In December of 2016, the Coalition for Fair Port Practices filed a petition with the Federal Maritime Commission (FMC) regarding detention and demurrage charges that shippers face. The coalition is asking the FMC to step in and regulate these charges that carriers and terminal operators impose.
The Coalition for Fair Port Practices is pushing the FMC to address the issue of shippers being charged detention and demurrage when they are actually unable to pickup or return containers or chassis for reasons beyond their control.
The coalition is urging the FMC to clarify what constitutes “just and reasonable rules and practices” in terms of charges when ports are congested and inaccessible. Shippers are considering the charges that steamship lines and terminals implement unlawful when there are circumstances that prevent shippers from retrieving or returning containers. Shippers argue that free time should be extended in these scenarios since there is nothing the shipper can do to alleviate the charges.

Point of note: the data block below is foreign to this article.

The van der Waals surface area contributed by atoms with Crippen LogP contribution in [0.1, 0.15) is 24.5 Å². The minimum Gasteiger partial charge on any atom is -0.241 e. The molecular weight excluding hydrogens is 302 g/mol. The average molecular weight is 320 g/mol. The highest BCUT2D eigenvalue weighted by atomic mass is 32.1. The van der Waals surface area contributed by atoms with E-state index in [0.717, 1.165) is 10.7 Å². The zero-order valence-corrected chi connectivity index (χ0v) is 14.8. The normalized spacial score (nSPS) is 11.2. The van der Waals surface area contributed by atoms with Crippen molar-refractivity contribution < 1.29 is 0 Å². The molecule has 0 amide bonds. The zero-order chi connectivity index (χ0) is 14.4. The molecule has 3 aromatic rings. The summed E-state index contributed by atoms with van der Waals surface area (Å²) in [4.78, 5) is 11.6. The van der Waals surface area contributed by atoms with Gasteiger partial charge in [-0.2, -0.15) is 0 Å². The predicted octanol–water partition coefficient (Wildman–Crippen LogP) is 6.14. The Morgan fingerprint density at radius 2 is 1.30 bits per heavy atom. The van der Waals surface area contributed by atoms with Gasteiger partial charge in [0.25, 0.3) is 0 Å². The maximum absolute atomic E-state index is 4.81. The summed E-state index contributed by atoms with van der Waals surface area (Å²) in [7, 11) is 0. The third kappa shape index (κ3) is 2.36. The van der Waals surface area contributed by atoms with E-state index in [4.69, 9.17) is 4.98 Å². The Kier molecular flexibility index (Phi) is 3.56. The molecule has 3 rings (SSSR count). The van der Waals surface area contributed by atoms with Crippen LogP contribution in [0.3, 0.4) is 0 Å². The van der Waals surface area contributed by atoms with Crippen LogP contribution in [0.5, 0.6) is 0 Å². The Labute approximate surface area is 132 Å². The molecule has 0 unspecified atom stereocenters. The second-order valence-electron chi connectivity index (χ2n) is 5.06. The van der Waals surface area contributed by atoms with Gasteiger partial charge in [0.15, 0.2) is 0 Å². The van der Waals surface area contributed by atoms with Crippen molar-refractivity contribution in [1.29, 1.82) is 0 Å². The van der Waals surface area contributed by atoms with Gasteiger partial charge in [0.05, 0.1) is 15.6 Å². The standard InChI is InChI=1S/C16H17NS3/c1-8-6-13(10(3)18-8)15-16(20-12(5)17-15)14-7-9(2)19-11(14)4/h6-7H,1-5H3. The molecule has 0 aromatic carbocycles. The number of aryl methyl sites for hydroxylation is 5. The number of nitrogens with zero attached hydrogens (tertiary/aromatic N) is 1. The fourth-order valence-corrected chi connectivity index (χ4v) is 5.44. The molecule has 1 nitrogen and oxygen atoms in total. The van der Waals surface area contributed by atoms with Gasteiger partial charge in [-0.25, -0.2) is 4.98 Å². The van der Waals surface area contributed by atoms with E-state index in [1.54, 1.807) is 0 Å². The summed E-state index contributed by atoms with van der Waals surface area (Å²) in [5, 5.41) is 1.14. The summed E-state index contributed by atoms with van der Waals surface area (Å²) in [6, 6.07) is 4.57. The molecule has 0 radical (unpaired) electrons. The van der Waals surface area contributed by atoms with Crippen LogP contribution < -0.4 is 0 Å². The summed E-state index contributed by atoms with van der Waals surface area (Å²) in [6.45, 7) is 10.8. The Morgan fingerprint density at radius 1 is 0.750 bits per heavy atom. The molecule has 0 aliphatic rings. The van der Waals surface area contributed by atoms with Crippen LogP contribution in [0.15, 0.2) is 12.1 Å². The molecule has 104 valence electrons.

The FMC has not taken action on the topic but has been accepting comments and has received a lot of feedback. The coalition has insisted that they are not pressing the FMC to take legal action against this issue but they are asking the FMC to issue a policy regarding unjust practices pertaining to detention and demurrage in the events of port congestion or other issues beyond shipper’s control.
The FMC has the authority to issue a policy statement regarding this topic but those who oppose the petition argue that the coalition is asking that the FMC create a substantive rule which is beyond the FMC’s statutory authority. The World Shipping Council and the National Association of Waterfront Employers are both opposed to the petition and have advised the FMC of their stance.